WASHINGTON — The FBI today disputed once-secret documents showing that agents and informants sent to spy on anti-Reagan activists collected so much information on peaceful protest activities that bureau headquarters was worried that they had gone too far.
The FBI denied that its investigation was political in nature, saying it had information that members of the targeted group--the Committee in Solidarity with the People of El Salvador--planned or discussed disrupting the 1984 Republican convention and shutting down a public utility.
The FBI's executive assistant director, Oliver B. Revell, came before a Senate panel to defend the investigation of CISPES, which was ended without any charges being filed.
The CISPES portion of the inquiry ran from March, 1983, through June, 1985. The group, which opposes the U.S.-backed regime in El Salvador, has accused the FBI of spying on it solely for political reasons.
Nuns and Union Leaders
Documents released under the Freedom of Information Act have shown that although the investigation initially was targeted only at CISPES, FBI files eventually included information on hundreds of other individuals and groups, ranging from Roman Catholic nuns to union leaders who opposed Reagan policies.
In defending the inquiry, Revell told the Senate panel that in addition to possible violence, CISPES was involved in circulating forged U.S. documents and had strong ties to the U.S. Communist Party.
"Some have insinuated that this investigation was politically motivated . . . ," Revell said. "Nothing could be further from the truth.
"We did find indications that some CISPES members were at least discussing and planning violence. Our investigations uncovered one CISPES member who was tasked to determine response times of emergency services in a major American city; another CISPES member stated he had developed a system to shut down a public utility in a major Midwestern city; as well as plans to violently disrupt the 1984 Republican convention."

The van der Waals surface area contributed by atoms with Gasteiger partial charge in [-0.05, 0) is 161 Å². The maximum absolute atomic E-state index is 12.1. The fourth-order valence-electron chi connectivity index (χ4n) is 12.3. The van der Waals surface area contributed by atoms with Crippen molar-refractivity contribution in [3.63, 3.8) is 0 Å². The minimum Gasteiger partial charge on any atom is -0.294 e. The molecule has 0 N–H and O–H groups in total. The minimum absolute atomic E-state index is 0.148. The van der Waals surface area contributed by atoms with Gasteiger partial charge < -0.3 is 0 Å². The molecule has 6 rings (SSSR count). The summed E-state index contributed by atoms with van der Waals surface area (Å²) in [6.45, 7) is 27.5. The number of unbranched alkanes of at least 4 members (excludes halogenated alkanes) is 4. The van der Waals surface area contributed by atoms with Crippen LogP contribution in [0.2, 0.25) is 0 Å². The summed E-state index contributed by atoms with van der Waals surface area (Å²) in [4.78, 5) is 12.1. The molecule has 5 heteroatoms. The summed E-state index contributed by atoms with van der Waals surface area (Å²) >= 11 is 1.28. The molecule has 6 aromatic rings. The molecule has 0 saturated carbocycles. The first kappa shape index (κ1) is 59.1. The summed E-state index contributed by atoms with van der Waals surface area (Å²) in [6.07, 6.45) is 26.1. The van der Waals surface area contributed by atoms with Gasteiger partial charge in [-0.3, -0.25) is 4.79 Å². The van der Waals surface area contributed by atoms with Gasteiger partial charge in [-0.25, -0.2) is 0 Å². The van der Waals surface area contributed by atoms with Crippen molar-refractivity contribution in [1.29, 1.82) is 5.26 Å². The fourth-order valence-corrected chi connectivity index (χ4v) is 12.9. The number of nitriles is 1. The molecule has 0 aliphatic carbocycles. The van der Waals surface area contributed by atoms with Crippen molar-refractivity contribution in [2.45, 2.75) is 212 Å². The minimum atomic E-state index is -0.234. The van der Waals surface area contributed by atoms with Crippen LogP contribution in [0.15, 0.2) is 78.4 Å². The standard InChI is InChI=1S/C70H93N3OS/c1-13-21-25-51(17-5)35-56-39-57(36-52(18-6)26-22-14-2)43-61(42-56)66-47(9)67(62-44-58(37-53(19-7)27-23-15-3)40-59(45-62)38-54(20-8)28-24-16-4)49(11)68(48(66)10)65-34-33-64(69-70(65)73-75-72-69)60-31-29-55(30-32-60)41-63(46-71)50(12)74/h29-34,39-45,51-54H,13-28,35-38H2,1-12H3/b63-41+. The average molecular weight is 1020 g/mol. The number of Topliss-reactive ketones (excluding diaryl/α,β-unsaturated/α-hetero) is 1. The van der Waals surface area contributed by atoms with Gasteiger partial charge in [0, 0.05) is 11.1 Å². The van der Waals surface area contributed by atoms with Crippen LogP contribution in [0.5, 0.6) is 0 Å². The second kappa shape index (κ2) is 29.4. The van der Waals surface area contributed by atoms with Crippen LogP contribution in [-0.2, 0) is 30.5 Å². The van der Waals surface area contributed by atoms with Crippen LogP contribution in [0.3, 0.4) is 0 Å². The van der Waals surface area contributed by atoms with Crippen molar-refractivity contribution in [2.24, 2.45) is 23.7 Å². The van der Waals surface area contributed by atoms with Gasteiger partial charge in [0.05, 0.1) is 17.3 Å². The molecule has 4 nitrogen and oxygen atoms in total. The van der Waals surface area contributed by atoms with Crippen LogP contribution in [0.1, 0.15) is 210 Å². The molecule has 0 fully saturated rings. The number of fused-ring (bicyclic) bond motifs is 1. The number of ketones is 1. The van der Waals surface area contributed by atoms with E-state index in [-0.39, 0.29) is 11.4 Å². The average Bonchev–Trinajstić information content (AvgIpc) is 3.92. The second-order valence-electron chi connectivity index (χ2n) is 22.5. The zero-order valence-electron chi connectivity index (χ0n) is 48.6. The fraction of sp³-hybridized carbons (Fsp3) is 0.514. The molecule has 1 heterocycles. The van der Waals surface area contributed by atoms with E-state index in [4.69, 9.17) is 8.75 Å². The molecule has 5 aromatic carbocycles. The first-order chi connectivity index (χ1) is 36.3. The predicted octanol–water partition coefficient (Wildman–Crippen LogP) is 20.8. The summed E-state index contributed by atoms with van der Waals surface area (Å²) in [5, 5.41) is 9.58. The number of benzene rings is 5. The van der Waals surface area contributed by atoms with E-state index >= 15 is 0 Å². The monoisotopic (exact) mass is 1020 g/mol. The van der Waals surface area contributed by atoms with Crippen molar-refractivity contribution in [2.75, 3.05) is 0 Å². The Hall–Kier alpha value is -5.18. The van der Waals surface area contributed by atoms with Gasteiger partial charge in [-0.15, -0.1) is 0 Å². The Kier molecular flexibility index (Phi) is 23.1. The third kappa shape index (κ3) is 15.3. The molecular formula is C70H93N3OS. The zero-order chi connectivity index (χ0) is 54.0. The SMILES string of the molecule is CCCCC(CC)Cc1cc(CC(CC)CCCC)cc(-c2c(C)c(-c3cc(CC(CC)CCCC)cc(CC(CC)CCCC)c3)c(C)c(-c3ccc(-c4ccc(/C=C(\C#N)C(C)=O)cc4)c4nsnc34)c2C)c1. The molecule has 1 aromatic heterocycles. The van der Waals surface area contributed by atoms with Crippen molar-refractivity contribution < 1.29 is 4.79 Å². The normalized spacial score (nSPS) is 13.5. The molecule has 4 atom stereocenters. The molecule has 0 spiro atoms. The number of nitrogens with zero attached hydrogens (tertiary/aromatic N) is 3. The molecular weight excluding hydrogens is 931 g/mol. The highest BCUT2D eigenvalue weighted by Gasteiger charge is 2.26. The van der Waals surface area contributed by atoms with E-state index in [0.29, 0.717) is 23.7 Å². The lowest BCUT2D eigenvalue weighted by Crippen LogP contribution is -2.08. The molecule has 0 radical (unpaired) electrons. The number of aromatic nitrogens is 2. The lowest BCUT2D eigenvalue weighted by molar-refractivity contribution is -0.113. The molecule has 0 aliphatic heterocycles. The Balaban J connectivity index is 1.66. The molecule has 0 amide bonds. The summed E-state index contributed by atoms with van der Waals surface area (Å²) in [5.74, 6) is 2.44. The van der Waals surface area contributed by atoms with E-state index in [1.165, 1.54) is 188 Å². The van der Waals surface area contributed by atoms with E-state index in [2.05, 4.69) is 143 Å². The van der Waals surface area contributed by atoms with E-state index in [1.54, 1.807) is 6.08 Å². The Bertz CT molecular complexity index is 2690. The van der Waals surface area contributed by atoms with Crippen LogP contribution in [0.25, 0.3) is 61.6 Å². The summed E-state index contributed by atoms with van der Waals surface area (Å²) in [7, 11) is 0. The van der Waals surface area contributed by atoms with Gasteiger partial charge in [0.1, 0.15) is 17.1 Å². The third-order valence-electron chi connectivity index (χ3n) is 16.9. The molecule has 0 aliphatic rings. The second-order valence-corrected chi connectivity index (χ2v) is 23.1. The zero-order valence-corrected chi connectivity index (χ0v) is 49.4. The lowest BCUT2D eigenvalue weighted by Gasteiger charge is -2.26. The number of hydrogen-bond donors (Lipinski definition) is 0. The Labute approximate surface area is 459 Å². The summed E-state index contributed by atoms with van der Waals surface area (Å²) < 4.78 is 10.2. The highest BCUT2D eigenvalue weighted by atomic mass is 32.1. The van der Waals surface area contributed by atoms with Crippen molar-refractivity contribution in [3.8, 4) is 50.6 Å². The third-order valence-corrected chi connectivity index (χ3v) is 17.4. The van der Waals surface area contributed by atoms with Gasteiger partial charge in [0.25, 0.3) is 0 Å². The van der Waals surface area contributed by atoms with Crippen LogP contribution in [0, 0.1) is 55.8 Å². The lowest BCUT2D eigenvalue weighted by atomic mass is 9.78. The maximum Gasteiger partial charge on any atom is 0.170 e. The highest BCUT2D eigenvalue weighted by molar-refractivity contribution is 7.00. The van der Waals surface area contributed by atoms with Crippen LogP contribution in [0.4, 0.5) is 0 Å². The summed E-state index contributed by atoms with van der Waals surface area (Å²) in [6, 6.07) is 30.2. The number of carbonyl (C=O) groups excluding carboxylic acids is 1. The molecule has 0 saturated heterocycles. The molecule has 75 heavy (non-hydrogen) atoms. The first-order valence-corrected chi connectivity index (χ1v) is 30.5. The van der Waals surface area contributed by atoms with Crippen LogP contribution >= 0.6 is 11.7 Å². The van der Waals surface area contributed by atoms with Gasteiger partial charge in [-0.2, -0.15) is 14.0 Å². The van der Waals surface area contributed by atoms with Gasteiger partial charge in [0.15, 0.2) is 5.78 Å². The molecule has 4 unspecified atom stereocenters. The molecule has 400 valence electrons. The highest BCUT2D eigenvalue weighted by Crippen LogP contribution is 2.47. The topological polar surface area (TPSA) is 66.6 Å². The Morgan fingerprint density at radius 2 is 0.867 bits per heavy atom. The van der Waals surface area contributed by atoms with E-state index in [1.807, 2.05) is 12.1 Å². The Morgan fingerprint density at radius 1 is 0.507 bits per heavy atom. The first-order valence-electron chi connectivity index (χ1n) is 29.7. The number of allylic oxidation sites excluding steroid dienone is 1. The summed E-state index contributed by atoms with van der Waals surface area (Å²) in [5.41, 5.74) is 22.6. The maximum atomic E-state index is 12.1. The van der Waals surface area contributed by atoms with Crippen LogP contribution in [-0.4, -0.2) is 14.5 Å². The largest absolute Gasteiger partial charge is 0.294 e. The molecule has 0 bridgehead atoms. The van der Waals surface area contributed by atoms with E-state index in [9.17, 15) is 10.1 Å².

Message to 32 Offices
Jerry Berman, chief legislative counsel for the American Civil Liberties Union, said the investigation should have started under the most strict guidelines, those for general criminal investigations.
On July 26, 1984--about 16 months after the investigation began--FBI headquarters sent 32 field offices a message that suggested that some of them were going beyond the guidelines.
But messages from the field showed that the offices were still confused.
In August, 1984, the Denver office told headquarters, "The field is still not sure of how much seemingly legitimate political activity can be monitored."
And before the July directive, FBI headquarters received messages like this one from Cincinnati: "The bureau is requested to furnish Cincinnati with guidelines regarding investigation of captioned matter, vis-a-vis religious organizations--specifically the Roman Catholic Church."